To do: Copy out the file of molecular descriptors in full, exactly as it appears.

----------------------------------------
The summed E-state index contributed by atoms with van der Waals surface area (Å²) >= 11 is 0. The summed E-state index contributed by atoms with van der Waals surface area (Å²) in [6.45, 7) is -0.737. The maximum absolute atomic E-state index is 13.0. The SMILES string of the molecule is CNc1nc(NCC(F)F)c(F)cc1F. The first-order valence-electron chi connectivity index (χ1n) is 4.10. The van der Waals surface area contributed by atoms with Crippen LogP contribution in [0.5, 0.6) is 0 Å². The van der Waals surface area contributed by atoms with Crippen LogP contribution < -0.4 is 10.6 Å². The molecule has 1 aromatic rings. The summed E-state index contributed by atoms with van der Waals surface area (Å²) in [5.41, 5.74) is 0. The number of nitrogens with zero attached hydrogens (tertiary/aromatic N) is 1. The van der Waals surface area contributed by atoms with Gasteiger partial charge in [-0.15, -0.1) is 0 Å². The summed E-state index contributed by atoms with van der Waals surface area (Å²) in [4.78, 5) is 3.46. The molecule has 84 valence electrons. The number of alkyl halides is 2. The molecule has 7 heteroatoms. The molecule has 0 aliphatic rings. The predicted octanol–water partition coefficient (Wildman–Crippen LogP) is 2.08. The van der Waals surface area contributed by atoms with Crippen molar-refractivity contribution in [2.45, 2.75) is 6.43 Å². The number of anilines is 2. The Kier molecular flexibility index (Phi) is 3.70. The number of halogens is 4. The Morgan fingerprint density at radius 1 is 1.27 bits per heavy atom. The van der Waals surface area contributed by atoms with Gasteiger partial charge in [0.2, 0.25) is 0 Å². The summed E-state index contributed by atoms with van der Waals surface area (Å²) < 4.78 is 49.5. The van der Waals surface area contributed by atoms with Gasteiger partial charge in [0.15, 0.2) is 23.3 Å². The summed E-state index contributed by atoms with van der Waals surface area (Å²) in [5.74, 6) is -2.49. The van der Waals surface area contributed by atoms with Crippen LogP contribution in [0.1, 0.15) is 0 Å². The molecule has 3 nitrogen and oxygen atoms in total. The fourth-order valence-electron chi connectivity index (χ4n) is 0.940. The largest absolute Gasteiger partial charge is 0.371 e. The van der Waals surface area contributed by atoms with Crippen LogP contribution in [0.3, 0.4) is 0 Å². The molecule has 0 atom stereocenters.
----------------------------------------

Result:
The summed E-state index contributed by atoms with van der Waals surface area (Å²) >= 11 is 0. The summed E-state index contributed by atoms with van der Waals surface area (Å²) in [6.45, 7) is -0.737. The maximum absolute atomic E-state index is 13.0. The SMILES string of the molecule is CNc1nc(NCC(F)F)c(F)cc1F. The first-order valence-electron chi connectivity index (χ1n) is 4.10. The van der Waals surface area contributed by atoms with Crippen LogP contribution in [0.5, 0.6) is 0 Å². The van der Waals surface area contributed by atoms with Crippen LogP contribution < -0.4 is 10.6 Å². The molecule has 1 aromatic rings. The summed E-state index contributed by atoms with van der Waals surface area (Å²) in [5.41, 5.74) is 0. The number of nitrogens with zero attached hydrogens (tertiary/aromatic N) is 1. The van der Waals surface area contributed by atoms with Gasteiger partial charge in [-0.15, -0.1) is 0 Å². The summed E-state index contributed by atoms with van der Waals surface area (Å²) in [4.78, 5) is 3.46. The molecule has 84 valence electrons. The number of alkyl halides is 2. The molecule has 7 heteroatoms. The molecule has 0 aliphatic rings. The predicted octanol–water partition coefficient (Wildman–Crippen LogP) is 2.08. The van der Waals surface area contributed by atoms with Crippen molar-refractivity contribution in [2.45, 2.75) is 6.43 Å². The number of anilines is 2. The Kier molecular flexibility index (Phi) is 3.70. The number of halogens is 4. The Morgan fingerprint density at radius 1 is 1.27 bits per heavy atom. The van der Waals surface area contributed by atoms with Gasteiger partial charge in [0.2, 0.25) is 0 Å². The summed E-state index contributed by atoms with van der Waals surface area (Å²) < 4.78 is 49.5. The van der Waals surface area contributed by atoms with Gasteiger partial charge in [0.15, 0.2) is 23.3 Å². The summed E-state index contributed by atoms with van der Waals surface area (Å²) in [5.74, 6) is -2.49. The van der Waals surface area contributed by atoms with Crippen LogP contribution in [0.1, 0.15) is 0 Å². The molecule has 3 nitrogen and oxygen atoms in total. The fourth-order valence-electron chi connectivity index (χ4n) is 0.940. The largest absolute Gasteiger partial charge is 0.371 e. The van der Waals surface area contributed by atoms with Crippen LogP contribution in [0.3, 0.4) is 0 Å². The molecule has 0 atom stereocenters.